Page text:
(COLUMBUS, Ohio) – A novel method of gene therapy is helping children born with a rare genetic disorder called AADC deficiency that causes severe physical and developmental disabilities. The study, led by researchers at The Ohio State University Wexner Medical Center and The Ohio State University College of Medicine offers hope to those living with incurable genetic and neurodegenerative diseases.
Those born with AADC deficiency are missing an enzyme that produces dopamine in the central nervous system, which fuels pathways in the brain responsible for motor function and emotions. Without this enzyme, children lack muscle control and are usually unable to speak, feed themselves or even hold up their head. They also suffer from seizure-like episodes called oculogyric crises that can last for hours.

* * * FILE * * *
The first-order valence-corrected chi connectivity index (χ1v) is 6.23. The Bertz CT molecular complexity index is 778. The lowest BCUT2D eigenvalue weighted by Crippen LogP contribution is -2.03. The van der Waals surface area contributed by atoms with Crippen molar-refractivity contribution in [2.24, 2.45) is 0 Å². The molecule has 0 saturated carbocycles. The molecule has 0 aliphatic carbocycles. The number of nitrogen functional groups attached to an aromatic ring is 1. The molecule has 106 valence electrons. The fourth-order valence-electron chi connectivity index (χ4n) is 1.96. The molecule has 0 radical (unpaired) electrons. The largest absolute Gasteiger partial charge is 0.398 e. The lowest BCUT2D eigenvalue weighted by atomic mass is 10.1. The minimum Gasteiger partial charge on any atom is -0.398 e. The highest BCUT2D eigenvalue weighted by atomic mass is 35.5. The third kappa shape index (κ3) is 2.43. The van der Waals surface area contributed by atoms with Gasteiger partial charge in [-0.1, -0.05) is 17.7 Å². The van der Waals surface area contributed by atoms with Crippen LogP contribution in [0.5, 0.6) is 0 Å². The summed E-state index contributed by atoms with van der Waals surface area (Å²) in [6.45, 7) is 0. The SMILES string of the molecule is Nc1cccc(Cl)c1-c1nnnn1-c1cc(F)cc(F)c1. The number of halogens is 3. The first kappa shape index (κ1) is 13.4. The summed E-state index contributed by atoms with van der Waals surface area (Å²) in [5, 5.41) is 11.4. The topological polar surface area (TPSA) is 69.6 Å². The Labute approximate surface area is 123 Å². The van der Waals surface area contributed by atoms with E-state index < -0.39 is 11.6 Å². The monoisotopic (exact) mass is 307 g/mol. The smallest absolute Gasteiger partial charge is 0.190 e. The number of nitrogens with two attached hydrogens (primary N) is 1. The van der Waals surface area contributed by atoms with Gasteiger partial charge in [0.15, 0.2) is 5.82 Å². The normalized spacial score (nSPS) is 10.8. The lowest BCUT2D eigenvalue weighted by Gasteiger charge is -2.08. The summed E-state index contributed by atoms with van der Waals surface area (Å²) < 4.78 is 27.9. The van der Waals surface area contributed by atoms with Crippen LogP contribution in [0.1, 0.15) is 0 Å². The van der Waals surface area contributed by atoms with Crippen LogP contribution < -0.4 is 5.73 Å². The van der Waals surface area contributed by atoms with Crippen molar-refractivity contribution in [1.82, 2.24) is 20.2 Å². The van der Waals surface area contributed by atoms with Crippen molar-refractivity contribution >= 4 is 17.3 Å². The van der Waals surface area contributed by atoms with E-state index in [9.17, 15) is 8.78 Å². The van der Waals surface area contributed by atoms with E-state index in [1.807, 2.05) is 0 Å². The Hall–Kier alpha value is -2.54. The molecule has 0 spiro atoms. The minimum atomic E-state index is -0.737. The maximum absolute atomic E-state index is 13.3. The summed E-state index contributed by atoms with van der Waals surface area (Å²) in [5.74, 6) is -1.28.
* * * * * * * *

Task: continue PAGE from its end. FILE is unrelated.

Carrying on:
“Remarkably, these episodes are the first symptom to disappear after gene therapy surgery and they never return,” said Dr. Krystof Bankiewicz, professor of neurological surgery at The Ohio State University Wexner Medical Center and co-author of the study published in Nature Communications. “In the months that follow, many patients experience life-changing improvements. Not only do they begin laughing and have improved mood, but many are able to begin speaking and even walking. They are making up for the time they lost during their abnormal development.”
During surgery, doctors infuse a benign virus programmed with specific DNA into precisely targeted areas of the brain. The infusion is delivered extremely slowly as doctors monitor exactly how it spreads within the brain using real-time MRI imaging.
“Really, what we’re doing is introducing a different code to the cell,” said Dr. James “Brad” Elder, director of neurosurgical oncology at Ohio State. “And we’re watching the whole thing happen live. So we continuously repeat the MRI and we can see the infusion blossom within the desired nucleus.”
Researchers believe this same method of gene therapy can be used to treat other genetic disorders as well as common neurodegenerative diseases, such as Parkinson’s and Alzheimer’s disease. Clinical trials are underway to test this procedure in others living with debilitating and incurable neurological conditions.